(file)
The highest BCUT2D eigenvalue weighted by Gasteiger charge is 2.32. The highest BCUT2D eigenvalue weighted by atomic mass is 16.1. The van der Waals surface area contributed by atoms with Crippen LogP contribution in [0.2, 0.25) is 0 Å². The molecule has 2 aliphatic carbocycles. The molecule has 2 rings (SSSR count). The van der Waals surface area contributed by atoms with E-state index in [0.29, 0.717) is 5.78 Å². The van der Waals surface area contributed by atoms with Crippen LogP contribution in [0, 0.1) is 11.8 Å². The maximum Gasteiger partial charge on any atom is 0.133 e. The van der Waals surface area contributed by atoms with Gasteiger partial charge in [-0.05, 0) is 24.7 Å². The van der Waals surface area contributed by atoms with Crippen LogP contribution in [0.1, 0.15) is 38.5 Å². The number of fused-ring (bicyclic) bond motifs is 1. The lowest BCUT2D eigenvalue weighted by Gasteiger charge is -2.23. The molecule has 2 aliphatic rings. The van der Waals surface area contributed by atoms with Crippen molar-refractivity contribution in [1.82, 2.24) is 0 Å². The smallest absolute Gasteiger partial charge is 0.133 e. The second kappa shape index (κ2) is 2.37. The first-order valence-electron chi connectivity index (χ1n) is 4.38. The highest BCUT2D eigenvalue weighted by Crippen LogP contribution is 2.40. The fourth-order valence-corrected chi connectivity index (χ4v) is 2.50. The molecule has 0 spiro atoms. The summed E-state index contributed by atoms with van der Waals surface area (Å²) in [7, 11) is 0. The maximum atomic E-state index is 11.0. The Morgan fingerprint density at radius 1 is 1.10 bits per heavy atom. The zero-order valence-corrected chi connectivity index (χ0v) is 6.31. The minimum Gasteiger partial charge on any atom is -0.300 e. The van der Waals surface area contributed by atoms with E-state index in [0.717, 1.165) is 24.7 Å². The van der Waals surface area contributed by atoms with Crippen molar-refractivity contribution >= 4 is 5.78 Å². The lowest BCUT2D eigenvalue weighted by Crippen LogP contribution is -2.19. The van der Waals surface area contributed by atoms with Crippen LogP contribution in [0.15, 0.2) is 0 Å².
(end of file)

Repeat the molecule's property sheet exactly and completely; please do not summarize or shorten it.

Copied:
The highest BCUT2D eigenvalue weighted by Gasteiger charge is 2.32. The highest BCUT2D eigenvalue weighted by atomic mass is 16.1. The van der Waals surface area contributed by atoms with Crippen LogP contribution in [0.2, 0.25) is 0 Å². The molecule has 2 aliphatic carbocycles. The molecule has 2 rings (SSSR count). The van der Waals surface area contributed by atoms with E-state index in [0.29, 0.717) is 5.78 Å². The van der Waals surface area contributed by atoms with Crippen LogP contribution in [0, 0.1) is 11.8 Å². The maximum Gasteiger partial charge on any atom is 0.133 e. The van der Waals surface area contributed by atoms with Gasteiger partial charge in [-0.05, 0) is 24.7 Å². The van der Waals surface area contributed by atoms with Crippen LogP contribution in [0.1, 0.15) is 38.5 Å². The number of fused-ring (bicyclic) bond motifs is 1. The lowest BCUT2D eigenvalue weighted by Gasteiger charge is -2.23. The molecule has 2 aliphatic rings. The van der Waals surface area contributed by atoms with Crippen molar-refractivity contribution in [1.82, 2.24) is 0 Å². The smallest absolute Gasteiger partial charge is 0.133 e. The second kappa shape index (κ2) is 2.37. The first-order valence-electron chi connectivity index (χ1n) is 4.38. The highest BCUT2D eigenvalue weighted by Crippen LogP contribution is 2.40. The fourth-order valence-corrected chi connectivity index (χ4v) is 2.50. The molecule has 0 spiro atoms. The summed E-state index contributed by atoms with van der Waals surface area (Å²) in [7, 11) is 0. The maximum atomic E-state index is 11.0. The Morgan fingerprint density at radius 1 is 1.10 bits per heavy atom. The zero-order valence-corrected chi connectivity index (χ0v) is 6.31. The minimum Gasteiger partial charge on any atom is -0.300 e. The van der Waals surface area contributed by atoms with E-state index in [0.717, 1.165) is 24.7 Å². The van der Waals surface area contributed by atoms with Crippen molar-refractivity contribution >= 4 is 5.78 Å². The lowest BCUT2D eigenvalue weighted by Crippen LogP contribution is -2.19. The van der Waals surface area contributed by atoms with Crippen LogP contribution in [0.15, 0.2) is 0 Å².